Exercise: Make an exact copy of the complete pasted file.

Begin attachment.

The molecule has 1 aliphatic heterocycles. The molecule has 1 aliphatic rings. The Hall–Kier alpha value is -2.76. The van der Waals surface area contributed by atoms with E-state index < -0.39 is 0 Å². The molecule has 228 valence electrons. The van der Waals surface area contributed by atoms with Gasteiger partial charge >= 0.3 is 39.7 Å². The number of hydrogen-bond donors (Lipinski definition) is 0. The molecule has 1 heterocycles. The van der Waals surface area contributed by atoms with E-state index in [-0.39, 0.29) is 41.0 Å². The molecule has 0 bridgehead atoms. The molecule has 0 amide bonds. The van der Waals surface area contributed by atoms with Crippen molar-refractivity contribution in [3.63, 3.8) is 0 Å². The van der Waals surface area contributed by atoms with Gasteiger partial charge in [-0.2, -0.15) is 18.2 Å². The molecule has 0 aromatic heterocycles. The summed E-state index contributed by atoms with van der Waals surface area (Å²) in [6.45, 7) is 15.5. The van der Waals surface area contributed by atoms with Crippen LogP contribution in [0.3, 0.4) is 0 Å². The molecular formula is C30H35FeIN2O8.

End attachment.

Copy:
The molecule has 1 aliphatic heterocycles. The molecule has 1 aliphatic rings. The Hall–Kier alpha value is -2.76. The van der Waals surface area contributed by atoms with E-state index < -0.39 is 0 Å². The molecule has 228 valence electrons. The van der Waals surface area contributed by atoms with Gasteiger partial charge >= 0.3 is 39.7 Å². The number of hydrogen-bond donors (Lipinski definition) is 0. The molecule has 1 heterocycles. The van der Waals surface area contributed by atoms with E-state index in [-0.39, 0.29) is 41.0 Å². The molecule has 0 bridgehead atoms. The molecule has 0 amide bonds. The van der Waals surface area contributed by atoms with Crippen molar-refractivity contribution in [3.63, 3.8) is 0 Å². The van der Waals surface area contributed by atoms with Gasteiger partial charge in [-0.2, -0.15) is 18.2 Å². The molecule has 0 aromatic heterocycles. The summed E-state index contributed by atoms with van der Waals surface area (Å²) in [6.45, 7) is 15.5. The van der Waals surface area contributed by atoms with Crippen LogP contribution in [0.3, 0.4) is 0 Å². The molecular formula is C30H35FeIN2O8.